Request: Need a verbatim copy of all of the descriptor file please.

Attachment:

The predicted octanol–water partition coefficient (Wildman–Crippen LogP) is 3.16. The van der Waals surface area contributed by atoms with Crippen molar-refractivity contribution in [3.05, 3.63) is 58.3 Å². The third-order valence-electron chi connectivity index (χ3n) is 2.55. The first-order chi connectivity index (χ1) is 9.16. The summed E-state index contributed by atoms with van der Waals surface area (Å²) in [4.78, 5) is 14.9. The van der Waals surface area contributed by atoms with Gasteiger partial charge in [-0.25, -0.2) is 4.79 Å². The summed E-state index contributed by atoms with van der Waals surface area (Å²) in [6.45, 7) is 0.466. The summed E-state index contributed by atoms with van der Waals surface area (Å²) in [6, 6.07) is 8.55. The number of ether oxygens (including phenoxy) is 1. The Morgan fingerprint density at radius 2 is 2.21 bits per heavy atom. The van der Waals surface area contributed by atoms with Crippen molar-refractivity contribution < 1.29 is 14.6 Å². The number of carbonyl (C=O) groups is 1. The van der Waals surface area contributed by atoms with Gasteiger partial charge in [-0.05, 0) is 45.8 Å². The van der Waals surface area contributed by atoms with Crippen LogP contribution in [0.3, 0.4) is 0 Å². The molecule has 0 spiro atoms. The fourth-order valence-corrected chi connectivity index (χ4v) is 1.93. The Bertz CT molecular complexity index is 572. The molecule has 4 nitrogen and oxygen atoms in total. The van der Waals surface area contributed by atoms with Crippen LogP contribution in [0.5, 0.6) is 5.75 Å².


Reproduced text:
The predicted octanol–water partition coefficient (Wildman–Crippen LogP) is 3.16. The van der Waals surface area contributed by atoms with Crippen molar-refractivity contribution in [3.05, 3.63) is 58.3 Å². The third-order valence-electron chi connectivity index (χ3n) is 2.55. The first-order chi connectivity index (χ1) is 9.16. The summed E-state index contributed by atoms with van der Waals surface area (Å²) in [4.78, 5) is 14.9. The van der Waals surface area contributed by atoms with Gasteiger partial charge in [-0.25, -0.2) is 4.79 Å². The summed E-state index contributed by atoms with van der Waals surface area (Å²) in [6.45, 7) is 0.466. The summed E-state index contributed by atoms with van der Waals surface area (Å²) in [6, 6.07) is 8.55. The number of ether oxygens (including phenoxy) is 1. The Morgan fingerprint density at radius 2 is 2.21 bits per heavy atom. The van der Waals surface area contributed by atoms with Crippen molar-refractivity contribution < 1.29 is 14.6 Å². The number of carbonyl (C=O) groups is 1. The van der Waals surface area contributed by atoms with Gasteiger partial charge in [-0.05, 0) is 45.8 Å². The van der Waals surface area contributed by atoms with Crippen LogP contribution in [0.3, 0.4) is 0 Å². The molecule has 0 spiro atoms. The fourth-order valence-corrected chi connectivity index (χ4v) is 1.93. The Bertz CT molecular complexity index is 572. The molecule has 4 nitrogen and oxygen atoms in total. The van der Waals surface area contributed by atoms with Crippen LogP contribution in [0.5, 0.6) is 5.75 Å².